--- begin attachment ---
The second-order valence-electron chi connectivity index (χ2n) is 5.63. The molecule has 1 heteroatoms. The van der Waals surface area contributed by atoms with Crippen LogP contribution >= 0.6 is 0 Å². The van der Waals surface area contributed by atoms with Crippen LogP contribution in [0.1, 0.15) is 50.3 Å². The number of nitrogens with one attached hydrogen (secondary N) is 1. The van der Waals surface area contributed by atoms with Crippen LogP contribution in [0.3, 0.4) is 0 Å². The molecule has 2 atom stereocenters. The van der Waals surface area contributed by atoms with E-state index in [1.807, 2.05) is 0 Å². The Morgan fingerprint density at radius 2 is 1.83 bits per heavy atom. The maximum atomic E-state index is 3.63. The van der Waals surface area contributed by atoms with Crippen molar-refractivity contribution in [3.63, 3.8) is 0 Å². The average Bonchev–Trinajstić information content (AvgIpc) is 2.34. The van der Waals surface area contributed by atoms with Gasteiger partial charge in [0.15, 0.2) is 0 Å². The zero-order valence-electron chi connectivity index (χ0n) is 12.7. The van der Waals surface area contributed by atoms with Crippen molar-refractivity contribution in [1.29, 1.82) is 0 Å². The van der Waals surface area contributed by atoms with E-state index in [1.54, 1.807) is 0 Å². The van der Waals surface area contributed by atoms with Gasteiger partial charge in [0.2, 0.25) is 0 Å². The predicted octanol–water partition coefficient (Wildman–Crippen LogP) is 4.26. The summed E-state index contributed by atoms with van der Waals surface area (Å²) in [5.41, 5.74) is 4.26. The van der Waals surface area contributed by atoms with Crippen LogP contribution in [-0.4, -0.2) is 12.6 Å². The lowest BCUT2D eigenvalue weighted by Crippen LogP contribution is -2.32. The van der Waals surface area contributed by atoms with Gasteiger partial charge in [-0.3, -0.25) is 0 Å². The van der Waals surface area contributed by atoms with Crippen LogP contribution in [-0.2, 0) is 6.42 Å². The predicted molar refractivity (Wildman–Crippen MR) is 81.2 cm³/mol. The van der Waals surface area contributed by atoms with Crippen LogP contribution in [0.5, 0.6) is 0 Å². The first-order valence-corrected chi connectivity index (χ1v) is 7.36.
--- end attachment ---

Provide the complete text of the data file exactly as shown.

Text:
The second-order valence-electron chi connectivity index (χ2n) is 5.63. The molecule has 1 heteroatoms. The van der Waals surface area contributed by atoms with Crippen LogP contribution >= 0.6 is 0 Å². The van der Waals surface area contributed by atoms with Crippen LogP contribution in [0.1, 0.15) is 50.3 Å². The number of nitrogens with one attached hydrogen (secondary N) is 1. The van der Waals surface area contributed by atoms with Crippen LogP contribution in [0.3, 0.4) is 0 Å². The molecule has 2 atom stereocenters. The van der Waals surface area contributed by atoms with E-state index in [1.807, 2.05) is 0 Å². The Morgan fingerprint density at radius 2 is 1.83 bits per heavy atom. The maximum atomic E-state index is 3.63. The van der Waals surface area contributed by atoms with Crippen molar-refractivity contribution in [3.63, 3.8) is 0 Å². The average Bonchev–Trinajstić information content (AvgIpc) is 2.34. The van der Waals surface area contributed by atoms with Gasteiger partial charge in [0.15, 0.2) is 0 Å². The zero-order valence-electron chi connectivity index (χ0n) is 12.7. The van der Waals surface area contributed by atoms with Crippen molar-refractivity contribution in [1.29, 1.82) is 0 Å². The van der Waals surface area contributed by atoms with E-state index in [1.54, 1.807) is 0 Å². The van der Waals surface area contributed by atoms with Gasteiger partial charge in [0.2, 0.25) is 0 Å². The predicted octanol–water partition coefficient (Wildman–Crippen LogP) is 4.26. The summed E-state index contributed by atoms with van der Waals surface area (Å²) in [5.41, 5.74) is 4.26. The van der Waals surface area contributed by atoms with Crippen LogP contribution in [-0.4, -0.2) is 12.6 Å². The lowest BCUT2D eigenvalue weighted by Crippen LogP contribution is -2.32. The van der Waals surface area contributed by atoms with Gasteiger partial charge in [-0.3, -0.25) is 0 Å². The van der Waals surface area contributed by atoms with Crippen LogP contribution in [-0.2, 0) is 6.42 Å². The predicted molar refractivity (Wildman–Crippen MR) is 81.2 cm³/mol. The van der Waals surface area contributed by atoms with Crippen LogP contribution in [0.5, 0.6) is 0 Å². The first-order valence-corrected chi connectivity index (χ1v) is 7.36.